2020 – well, it’s been a strange year so far, not least for anyone in the Wedding Industry or planning to get married this year.
In March, the COVID-19 pandemic caused many events to immediately cancel, and weddings, even small ones (with just the officiating person, couple and two witnesses) were rapidly banned. Couples had to make a decision – either hold their nerve and hope that weddings in the late summer or autumn would still go ahead, or decide to postpone. Many, including some of my lovely clients, understandably postponed. My heart broke for them, but also for all the suppliers involved in their big day. Some of us are not huge businesses, some of us (for various reasons) are not eligible for government support. We sat and waited along with our couples …
But there appears to be light at the end of the tunnel.
From 1st August couples in England are allowed to have up to 30 people at their wedding. Some couples are grabbing this with both hands. The couples that just want to be married, where they aren’t worried about having everyone to celebrate (the party can wait for another time) and just want to be married to each other. The couples who have social anxiety, where the thought of a huge wedding is crippling, where the gathering was only ever meant to be small and perfectly formed anyway. The couples who found themselves furloughed or made redundant, who also lost their business when the world locked down, but who can just about afford a small wedding. And the couples whose original plans have been thrown into disarray – the overseas wedding cancelled, the original venue now bankrupt or unable to reopen just yet.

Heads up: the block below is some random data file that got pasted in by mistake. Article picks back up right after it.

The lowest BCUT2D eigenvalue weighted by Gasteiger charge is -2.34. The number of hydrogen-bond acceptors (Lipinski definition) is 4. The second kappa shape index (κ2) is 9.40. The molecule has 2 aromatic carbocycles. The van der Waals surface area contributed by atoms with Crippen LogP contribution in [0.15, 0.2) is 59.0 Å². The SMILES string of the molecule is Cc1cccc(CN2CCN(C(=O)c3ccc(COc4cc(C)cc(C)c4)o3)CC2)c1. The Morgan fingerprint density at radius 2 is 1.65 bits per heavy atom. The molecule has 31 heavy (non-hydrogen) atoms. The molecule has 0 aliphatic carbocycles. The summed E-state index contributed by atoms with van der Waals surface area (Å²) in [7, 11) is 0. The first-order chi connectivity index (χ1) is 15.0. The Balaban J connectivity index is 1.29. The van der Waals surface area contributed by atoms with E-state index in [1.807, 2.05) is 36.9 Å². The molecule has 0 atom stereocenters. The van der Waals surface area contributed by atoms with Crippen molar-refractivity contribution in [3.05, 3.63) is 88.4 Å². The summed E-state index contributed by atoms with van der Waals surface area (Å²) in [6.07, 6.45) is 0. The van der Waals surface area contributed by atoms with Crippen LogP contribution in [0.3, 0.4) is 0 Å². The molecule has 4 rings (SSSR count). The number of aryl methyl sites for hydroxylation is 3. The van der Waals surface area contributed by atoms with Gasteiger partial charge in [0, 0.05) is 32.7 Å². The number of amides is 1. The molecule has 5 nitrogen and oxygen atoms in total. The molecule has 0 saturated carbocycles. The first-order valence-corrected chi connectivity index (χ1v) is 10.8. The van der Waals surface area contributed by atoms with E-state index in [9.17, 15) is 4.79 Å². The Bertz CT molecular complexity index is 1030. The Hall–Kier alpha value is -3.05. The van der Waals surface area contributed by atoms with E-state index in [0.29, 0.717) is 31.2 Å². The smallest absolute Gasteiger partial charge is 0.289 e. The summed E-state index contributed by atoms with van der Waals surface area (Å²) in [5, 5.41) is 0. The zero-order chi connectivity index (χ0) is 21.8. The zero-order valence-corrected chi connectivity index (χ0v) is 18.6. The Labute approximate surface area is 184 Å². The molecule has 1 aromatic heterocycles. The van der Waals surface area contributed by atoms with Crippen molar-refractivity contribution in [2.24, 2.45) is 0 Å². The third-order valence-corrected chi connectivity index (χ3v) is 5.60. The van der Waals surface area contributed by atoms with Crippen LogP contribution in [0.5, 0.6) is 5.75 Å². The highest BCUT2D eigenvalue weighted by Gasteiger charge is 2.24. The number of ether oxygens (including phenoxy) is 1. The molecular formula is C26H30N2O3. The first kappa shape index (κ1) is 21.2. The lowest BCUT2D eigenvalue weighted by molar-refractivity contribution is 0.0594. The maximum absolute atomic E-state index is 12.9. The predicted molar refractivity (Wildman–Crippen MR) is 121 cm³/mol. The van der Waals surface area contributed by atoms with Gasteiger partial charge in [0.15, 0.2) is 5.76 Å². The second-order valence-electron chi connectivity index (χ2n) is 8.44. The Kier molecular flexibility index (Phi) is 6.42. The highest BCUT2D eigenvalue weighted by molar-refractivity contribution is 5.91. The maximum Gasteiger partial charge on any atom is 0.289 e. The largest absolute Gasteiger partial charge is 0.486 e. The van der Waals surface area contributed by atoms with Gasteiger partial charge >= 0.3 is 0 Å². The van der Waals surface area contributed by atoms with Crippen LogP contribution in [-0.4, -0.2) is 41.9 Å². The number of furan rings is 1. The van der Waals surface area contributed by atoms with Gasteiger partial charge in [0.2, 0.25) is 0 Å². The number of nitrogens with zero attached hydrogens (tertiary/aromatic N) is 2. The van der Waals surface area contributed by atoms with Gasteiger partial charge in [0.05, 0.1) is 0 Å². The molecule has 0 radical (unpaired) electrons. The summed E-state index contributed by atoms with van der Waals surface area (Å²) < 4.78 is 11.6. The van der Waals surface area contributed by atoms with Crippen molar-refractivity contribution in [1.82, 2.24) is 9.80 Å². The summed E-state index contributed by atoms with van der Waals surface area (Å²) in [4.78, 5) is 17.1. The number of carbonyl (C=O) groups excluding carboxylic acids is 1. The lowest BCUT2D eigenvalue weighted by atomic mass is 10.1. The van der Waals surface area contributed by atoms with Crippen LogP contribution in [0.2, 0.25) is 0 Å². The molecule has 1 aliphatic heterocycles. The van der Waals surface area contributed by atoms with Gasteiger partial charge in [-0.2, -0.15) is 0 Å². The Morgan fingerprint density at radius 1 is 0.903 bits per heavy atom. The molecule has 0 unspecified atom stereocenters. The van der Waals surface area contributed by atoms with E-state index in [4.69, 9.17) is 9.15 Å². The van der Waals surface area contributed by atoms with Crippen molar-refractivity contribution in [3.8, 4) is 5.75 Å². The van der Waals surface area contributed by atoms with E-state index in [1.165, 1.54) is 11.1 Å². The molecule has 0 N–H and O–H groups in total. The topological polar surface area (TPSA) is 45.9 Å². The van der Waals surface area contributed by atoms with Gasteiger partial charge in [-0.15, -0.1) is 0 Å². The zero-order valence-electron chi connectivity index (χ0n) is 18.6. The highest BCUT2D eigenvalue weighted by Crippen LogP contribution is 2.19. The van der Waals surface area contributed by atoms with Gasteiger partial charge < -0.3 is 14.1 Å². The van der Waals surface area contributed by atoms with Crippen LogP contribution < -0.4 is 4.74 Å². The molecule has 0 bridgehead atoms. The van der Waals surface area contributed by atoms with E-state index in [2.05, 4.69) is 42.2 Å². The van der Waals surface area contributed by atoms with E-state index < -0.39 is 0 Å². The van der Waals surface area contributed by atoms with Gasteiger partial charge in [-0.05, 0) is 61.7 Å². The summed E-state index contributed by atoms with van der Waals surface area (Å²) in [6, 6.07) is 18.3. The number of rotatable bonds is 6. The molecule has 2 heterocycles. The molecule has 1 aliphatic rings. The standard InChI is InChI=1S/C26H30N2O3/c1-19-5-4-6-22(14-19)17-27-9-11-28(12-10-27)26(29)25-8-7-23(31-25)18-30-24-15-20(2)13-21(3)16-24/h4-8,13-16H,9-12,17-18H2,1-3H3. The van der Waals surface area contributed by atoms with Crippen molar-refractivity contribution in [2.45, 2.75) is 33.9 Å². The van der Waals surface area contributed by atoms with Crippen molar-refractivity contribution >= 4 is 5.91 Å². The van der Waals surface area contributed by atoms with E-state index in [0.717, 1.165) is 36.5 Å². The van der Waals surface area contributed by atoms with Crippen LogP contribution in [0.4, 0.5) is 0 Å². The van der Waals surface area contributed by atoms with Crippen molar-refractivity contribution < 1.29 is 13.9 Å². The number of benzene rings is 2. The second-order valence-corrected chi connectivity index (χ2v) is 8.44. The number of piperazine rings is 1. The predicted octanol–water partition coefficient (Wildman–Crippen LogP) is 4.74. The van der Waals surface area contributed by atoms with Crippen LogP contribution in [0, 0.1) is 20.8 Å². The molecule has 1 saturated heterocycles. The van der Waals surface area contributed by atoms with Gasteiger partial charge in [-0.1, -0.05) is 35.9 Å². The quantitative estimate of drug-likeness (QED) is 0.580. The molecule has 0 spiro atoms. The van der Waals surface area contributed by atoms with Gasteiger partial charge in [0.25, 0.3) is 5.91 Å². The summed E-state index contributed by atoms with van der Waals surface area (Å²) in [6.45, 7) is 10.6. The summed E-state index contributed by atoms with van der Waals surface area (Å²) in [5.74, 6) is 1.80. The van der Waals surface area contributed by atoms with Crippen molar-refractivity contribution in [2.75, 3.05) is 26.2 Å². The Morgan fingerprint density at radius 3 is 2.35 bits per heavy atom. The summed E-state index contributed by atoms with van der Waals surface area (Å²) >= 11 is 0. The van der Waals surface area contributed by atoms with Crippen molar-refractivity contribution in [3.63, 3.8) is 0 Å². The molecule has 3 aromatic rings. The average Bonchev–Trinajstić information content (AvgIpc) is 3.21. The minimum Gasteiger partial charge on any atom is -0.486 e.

And across the land, wedding suppliers in all fields are opening up their arms and their order books to embrace these couples – right? Well no, some aren’t. Some are still maintaining their minimum spend or minimum numbers. Some are scornful of the smaller wedding. Facebook groups for suppliers are not full of members leaping at the chance to re-enter the wedding fray all guns blazing. Some are hesitant to rebook a couple for a second or third time, worried that they won’t ever see the final balance or that the date will never come for them to be able to have pride in their work. And some are just not willing to scale down their offerings.
But here at Betty Bee Bakes I am showing the love for the small and intimate, the bijou, the pint-sized and perfectly formed. I am so excited for a wedding cake order I have going out in a few weeks. I was only approached, about the possibility of making the cake, in June. Already in the height of lockdown, but with some optimism that the couple would be allowed a small number of guests to witness their vows and have a meal afterwards. My heart sang with joy that they would (fingers crossed) be able to finally get married, after having to cancel their overseas wedding. The Registrar is booked, the hotel has put the necessary social distancing measures in place, and we are good to go (please don’t let there be a second lockdown). I have temporarily removed my minimum spend for wedding cake orders. I am not going to make and charge you for a three-tier cake when you couldn’t possibly eat it all. I have broken out those 4” tins that usually only see the light of day for large multi-tiered cakes and for seasonal offerings.